Fariduddin Ganjshakar (Baba Farid)
• Fariduddin Ganjshakar also known as Baba Farid (4 April 1179 – 7 May 1266) was a 12th_
century Punjabi Muslim preacher and mystic who went on to become "one of the most
revered and distinguished ... Muslim mystics" of the medieval period.
• He was a Sunni Muslim and was one of the founding fathers of the Chishti Sufi order.
Baba Farid received his early education at Multan, which had become a centre for Muslim
education. There he met his teacher Qutbuddin Bakhtiar Kaki, who was passing through
Multan on his way from Baghdad to Delhi and later Baba Farid settled in Ajodhan (the
present Pakpattan, Pakistan) instead of Delhi after his teacher’s death.
• He laid stress on Love of fellow human beings as a means of attaining love of God.
Service to humanity was part of the mystic discipline for him. His teachings were of moral
• There are various explanations of why Baba Farid was given the title ‘Shakar Ganj’
(Treasure of Sugar). One legend has it that his mother used to encourage the young Farid
to pray by placing sugar under his prayer mat. Once, when she forgot, the young Farid
found the sugar anyway, an experience that gave him more spiritual fervour and led to be
given this name.
• Fariduddin Ganjshakar's shrine darbar is located in Pakpattan, Punjab, Pakistan.
• Muhammad Nizamuddin Auliya (1238 – 3 April 1325), also known as Hazrat Nizamuddin was a Sunni
Muslim scholar, Sufi saint of the Chishti Order, and one of the most famous Sufis on the Indian
Subcontinent. His predecessors were Fariduddin Ganjshakar, Qutbuddin Bakhtiyar Kaki, and Moinuddin
Chishti, who were the masters of the Chishti spiritual chain or silsila in the Indian subcontinent.
• Besides believing in the traditional Sufi ideas of embracing God within this life (as he was opposed to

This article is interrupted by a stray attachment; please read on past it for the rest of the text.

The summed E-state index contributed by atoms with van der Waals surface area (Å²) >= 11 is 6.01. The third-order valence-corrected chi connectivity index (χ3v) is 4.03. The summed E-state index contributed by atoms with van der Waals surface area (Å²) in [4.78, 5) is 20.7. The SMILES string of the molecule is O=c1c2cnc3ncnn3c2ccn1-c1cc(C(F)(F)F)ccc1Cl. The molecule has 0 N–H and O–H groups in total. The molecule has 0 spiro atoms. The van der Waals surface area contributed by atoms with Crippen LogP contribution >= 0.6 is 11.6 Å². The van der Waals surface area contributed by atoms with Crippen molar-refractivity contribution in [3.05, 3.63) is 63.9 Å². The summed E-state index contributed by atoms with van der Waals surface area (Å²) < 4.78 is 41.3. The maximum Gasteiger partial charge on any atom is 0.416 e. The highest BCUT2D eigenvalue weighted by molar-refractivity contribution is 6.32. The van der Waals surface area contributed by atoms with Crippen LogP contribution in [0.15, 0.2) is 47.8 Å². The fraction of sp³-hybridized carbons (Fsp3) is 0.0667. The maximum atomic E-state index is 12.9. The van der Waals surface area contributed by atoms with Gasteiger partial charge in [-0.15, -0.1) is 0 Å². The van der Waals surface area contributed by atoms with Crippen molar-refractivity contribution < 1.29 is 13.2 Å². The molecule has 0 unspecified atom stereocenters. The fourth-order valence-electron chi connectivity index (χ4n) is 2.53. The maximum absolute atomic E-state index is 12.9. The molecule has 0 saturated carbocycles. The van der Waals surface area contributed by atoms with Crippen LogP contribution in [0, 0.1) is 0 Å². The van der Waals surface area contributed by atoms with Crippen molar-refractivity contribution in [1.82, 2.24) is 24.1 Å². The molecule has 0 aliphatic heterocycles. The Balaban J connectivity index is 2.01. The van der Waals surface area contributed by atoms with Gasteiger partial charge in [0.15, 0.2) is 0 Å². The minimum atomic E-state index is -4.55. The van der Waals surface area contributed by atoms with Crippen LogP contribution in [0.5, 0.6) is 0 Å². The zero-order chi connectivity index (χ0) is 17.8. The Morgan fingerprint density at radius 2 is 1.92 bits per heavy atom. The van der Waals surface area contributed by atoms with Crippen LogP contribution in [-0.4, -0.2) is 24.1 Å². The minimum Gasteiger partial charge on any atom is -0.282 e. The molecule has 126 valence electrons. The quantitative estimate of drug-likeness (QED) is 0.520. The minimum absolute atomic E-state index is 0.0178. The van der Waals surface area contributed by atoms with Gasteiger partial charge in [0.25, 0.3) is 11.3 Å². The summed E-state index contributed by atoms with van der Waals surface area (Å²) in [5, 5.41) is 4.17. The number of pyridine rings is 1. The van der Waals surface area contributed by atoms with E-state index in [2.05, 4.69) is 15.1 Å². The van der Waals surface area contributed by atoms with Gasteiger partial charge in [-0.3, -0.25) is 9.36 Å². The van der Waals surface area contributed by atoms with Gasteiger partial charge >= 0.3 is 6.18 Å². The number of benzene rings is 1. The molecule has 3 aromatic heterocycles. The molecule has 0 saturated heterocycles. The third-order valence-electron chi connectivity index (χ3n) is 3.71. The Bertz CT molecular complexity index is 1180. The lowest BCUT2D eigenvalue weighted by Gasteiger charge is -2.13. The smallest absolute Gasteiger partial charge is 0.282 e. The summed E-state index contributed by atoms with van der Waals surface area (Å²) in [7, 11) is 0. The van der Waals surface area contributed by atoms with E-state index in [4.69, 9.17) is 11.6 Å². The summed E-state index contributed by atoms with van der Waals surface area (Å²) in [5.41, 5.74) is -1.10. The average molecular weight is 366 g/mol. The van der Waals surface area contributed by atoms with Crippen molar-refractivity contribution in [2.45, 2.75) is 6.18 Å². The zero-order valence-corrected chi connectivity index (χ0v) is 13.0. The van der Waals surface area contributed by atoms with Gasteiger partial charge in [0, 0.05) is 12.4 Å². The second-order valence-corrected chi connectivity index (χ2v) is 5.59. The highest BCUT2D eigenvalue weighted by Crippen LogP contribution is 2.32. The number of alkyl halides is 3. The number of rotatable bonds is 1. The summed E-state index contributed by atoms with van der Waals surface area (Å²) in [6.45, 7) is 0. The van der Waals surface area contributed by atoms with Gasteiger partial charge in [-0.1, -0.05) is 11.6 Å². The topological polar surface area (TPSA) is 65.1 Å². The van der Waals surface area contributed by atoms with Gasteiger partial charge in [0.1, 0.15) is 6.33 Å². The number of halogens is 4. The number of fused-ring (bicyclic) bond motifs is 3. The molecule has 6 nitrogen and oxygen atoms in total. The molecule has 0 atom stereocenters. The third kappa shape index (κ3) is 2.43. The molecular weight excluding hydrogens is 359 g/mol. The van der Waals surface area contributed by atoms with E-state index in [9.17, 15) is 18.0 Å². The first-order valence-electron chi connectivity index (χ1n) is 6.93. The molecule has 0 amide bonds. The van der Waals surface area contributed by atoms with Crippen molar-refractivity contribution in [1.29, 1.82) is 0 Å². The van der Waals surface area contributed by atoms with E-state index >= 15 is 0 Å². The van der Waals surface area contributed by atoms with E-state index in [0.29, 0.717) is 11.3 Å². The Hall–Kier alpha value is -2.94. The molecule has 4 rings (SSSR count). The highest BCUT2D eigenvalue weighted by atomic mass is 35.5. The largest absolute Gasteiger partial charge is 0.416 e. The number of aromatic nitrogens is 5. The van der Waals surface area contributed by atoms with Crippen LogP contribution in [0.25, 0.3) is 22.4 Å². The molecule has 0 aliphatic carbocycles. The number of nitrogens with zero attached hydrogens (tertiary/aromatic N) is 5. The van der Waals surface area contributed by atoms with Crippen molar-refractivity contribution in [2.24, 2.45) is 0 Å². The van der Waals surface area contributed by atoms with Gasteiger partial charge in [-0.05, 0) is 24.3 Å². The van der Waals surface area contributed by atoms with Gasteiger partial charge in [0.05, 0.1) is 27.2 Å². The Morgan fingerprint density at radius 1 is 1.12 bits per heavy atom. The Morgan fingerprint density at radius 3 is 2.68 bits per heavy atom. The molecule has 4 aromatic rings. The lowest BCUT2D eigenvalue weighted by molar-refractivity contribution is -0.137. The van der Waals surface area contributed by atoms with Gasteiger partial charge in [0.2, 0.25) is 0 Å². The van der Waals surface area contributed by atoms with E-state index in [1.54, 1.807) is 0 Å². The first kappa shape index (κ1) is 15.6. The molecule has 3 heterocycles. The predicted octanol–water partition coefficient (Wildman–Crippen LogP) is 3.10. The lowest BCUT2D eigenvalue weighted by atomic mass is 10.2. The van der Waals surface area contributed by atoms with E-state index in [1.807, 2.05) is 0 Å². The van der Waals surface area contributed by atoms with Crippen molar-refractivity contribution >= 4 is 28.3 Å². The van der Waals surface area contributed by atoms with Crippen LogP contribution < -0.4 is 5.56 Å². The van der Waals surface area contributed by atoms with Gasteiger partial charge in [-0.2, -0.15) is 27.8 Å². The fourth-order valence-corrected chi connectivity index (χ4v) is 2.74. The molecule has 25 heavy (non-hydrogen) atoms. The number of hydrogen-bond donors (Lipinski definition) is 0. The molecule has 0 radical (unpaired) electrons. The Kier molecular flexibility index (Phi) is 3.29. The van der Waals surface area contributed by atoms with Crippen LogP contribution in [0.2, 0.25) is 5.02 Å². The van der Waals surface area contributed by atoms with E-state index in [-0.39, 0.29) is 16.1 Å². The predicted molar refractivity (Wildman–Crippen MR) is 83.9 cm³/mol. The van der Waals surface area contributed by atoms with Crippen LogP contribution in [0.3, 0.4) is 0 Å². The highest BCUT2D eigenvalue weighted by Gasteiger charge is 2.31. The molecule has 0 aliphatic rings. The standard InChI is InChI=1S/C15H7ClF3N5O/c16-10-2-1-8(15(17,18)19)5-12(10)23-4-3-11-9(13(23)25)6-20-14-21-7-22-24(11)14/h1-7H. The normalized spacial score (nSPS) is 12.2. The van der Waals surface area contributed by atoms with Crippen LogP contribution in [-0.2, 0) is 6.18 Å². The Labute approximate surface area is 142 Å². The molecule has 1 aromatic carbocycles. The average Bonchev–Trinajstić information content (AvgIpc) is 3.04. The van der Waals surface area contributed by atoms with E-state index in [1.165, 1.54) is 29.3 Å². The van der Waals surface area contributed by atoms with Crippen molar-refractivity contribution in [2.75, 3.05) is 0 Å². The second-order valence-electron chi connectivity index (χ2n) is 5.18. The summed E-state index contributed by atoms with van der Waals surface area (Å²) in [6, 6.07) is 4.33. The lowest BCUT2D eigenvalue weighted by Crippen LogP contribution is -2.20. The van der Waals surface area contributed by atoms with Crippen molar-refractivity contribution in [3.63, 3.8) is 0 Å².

the idea that such partial merger with God is possible only after death), by destroying the ego and
cleansing the soul, and that this is possible through considerable efforts involving Sufi practices,
Nizamuddin also expanded and practised the unique features introduced by past saints of the Chisti
Sufi order in India. These included:
• Emphasis on renunciation and having complete trust in God.
• The unity of mankind and shunning distinctions based on social, economic and religious status.
• Helping the needy, feeding the hungry and being sympathetic to the oppressed.
• Strong disapproval of mixing with the Sultans, the princes and the nobles.
• Exhortation in making close contact with the poor and the downtrodden
• Adopting an uncompromising attitude towards all forms of political and social oppression.
• Adopting the permissibility of Sema
• Holding the stance however that Sema is only permissible when musical instruments and dancing are not present.
• Holding the orthodox Sunni belief that musical instruments are prohibited.
• Khwaja Moinuddin Chishti (1143–1236 CE), was a Persian Muslim
preacher, ascetic, religious scholar, philosopher, and mystic from Sistan, who
eventually ended up settling in the Indian subcontinent in the early 13th-
century, where he promulgated the famous Chishtiyya order of Sunni mysticism.
• Popularised music recitations called Sama (Mehboob-i-ilahi).
• The tomb (dargah) became a deeply venerated site in the century following the
preacher's death in March 1236. Honoured by members of all social classes, the
tomb was treated with great respect by many of the era's most important Sunni
rulers, including Muhammad bin Tughluq, the Sultan of Delhi from 1324-1351,
who paid a famous visit to the tomb in 1332 to commemorate the memory of
the saint. Also, Mughal ruler Akbar visited the shrine fourteen times during his
• In his discourses Chishti preached about loving all our fellow creatures,
irrespective of religion and status. His key teachings include charity and
compassion for the poor and helpless, leading a pure life of devotion to the
Divine, and achieving oneness with God in the service of his creations.
Khwaja Moinuddin Chishti